I have been browsing through older files on my computer in preparation for an interview, and found a completed application form for a training course I once applied. I sometimes like reading documents like this because they are a good reminder of some beliefs I once had, or still hold on to. Below I am copying the questions and answers as they were, unedited, and will then add some of my reflections ‘as of now’.
Question 1: In your opinion, which of the following jobs would best prepare a person for language teaching to young learners (choose only one) and why?
Lecturer Actor Social Worker Nurse Nanny Sports Coach
My answer from 2003: Personally I think that a profession of an actor is of great importance for preparing a good language teacher to young learners. An actor can imagine things easily and what is much more important, s/he can understand others. To me, actors are the people who still remember themselves as children or teenagers and who haven’t lost their ability to experience something new and to discover something extraordinary in their everyday life. That is what the child is doing. When a child is learning a language, s/he discovers a lot of new things and a good teacher can help him/her to understand many situations from inside by using their imagination, creativity and enthusiasm.
- surprisingly, still agree with the choice made. I think at the time of writing I was thinking in terms of the Method Acting, where an actor is preparing by ‘living through’ the life of the character, by learning to have his/her feelings, emotions, thoughts, deeds, etc. Constantin Stanislavskyi’s book, An Actor Prepares, is still one of my favorite [to my Russian-speaking readers: Работа актера над собой]
- still believe in the importance of positive emotions while learning a language (or anything, really)
- could add that seeing the world from another culture’s point of view (‘acting out’ another life perception) might be a helpful motivation for learning a language, and preparation to step into the ‘adult world’ of the 21st century
- wondering what other jobs or roles can be added to the list: Mother? Doctor? Clown? Musician?
Question 2: In the light of the above, why do you think you are suited to language teaching to young learners? (about 50 words)
My answer from 2003: An actor is playing his/her part on the stage. I am a teacher, so neither ‘play’ my part literally, nor do I have any formal qualifications in acting. But when I am in class I play the part of a child myself. I don’t teach them but I play with them. I try to be one of them. I often feel as if I am able to explain anything by mime and gesture, or I can create the atmosphere of a fairy-tale for very small children. Actors work using their nervous system as a tool, and so do teachers. Actors adore their job, and so do I. We can’t imagine our life without it.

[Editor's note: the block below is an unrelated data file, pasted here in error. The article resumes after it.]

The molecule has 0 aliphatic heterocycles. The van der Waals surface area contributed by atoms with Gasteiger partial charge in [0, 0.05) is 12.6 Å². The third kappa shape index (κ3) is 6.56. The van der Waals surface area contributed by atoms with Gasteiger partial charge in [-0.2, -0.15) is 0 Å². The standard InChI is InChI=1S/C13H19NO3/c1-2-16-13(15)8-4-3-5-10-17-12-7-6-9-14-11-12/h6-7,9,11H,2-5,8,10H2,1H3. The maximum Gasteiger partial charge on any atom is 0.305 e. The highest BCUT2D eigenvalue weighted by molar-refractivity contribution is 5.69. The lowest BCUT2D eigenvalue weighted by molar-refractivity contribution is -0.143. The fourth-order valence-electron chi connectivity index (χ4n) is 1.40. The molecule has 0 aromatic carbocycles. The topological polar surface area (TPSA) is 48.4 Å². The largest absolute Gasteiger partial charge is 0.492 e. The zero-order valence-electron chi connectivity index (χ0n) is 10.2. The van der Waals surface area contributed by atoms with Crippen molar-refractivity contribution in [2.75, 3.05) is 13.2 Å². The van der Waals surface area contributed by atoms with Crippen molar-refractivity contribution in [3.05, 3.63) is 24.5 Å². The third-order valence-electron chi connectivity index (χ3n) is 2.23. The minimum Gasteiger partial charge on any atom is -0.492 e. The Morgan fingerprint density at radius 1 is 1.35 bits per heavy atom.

- even though it has been a while since I had Young Learner groups for extended period of time, I am still smiling and nodding in agreement when reading these lines. So true! Even now, when designing a sample lesson for teachers on a training course, and then asking them to pretend they are 7-year-olds, I ‘magically’ become the type of teacher who wrote that answer.
- when checking acting qualifications and job requirements for this post, came across the following list (looks familiar to us teachers/trainers — just put ‘lessons’ instead of ‘roles’)
good communication and listening skills;
punctuality and reliability;
the ability to interpret and analyse roles;
the capacity to work well in teams;
the ability to take instruction and criticism;
confidence to network and follow-up contacts;
self-discipline and stamina to cope with long hours and learning lines;
resilience and determination.
What do you think? If you could compare a teacher’s job (the one you have now), what would it be? What were the most memorable application form questions you have answered?
Thank you for reading – promise to write something not on metaphors soon 🙂
P.S. Came across Teacher is a DJ post by Alexandra Chistyakova which looks at different roles teachers play – and loved it!